Since f(g(x))
AND g(f(x)) BOTH came out to be x, this
proves that the two functions are inverses of each other. 
Let’s look at f(g(x))
first:


*Insert the
"value" of g inside the function of f
*Plug in the
"value" of g wherever there is an x the function f 
Since BOTH f(g(x))
AND g(f(x)) would have to equal x for them
to be inverses of each other and f(g(x)) is not
equal to x, then we can stop
here and say without a doubt that they are NOT inverses of each
other.

The Horizontal Line Test for Inverse Functions

If NO horizontal line can be drawn so
that it intersects a
graph of a function f more than once, then the function f has an inverse
function
The next two examples illustrate this concept.

Example 3: Use the
horizontal line test to determine if the
graph of the function has an inverse.

This graph would pass the horizontal
line test, because there
would not be any place on it that we could draw a horizontal line where
it would
intersect the graph of the function in more than one place.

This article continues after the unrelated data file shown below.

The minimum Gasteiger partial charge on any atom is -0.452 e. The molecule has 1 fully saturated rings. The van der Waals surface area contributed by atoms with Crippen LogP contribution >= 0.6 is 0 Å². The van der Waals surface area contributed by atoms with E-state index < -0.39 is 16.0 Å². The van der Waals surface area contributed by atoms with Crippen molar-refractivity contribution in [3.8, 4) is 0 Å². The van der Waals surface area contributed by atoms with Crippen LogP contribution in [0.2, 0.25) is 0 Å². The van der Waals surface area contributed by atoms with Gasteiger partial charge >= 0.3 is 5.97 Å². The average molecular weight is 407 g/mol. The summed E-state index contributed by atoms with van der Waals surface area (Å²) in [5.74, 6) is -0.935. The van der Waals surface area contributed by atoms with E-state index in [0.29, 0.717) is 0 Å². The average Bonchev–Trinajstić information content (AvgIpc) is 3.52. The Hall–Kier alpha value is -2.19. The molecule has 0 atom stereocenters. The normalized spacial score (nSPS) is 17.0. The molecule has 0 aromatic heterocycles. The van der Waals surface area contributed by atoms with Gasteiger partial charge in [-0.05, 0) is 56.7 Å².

Therefore, this function has an
inverse function.

Example 4: Use the
horizontal line test to determine if the
graph of the function has an inverse.

This function would not pass the
horizontal line test
because there is at least one place on it that we could draw a
horizontal line
and intersect it in more than one place. In fact, there are a lot
of
horizontal lines that we can draw that would intersect it in more than
one
place, but we only need to show one to say this function does not have
an
inverse function.
The graph below shows one horizontal
line drawn through our
graph that intersects it in two places:
Therefore this function does not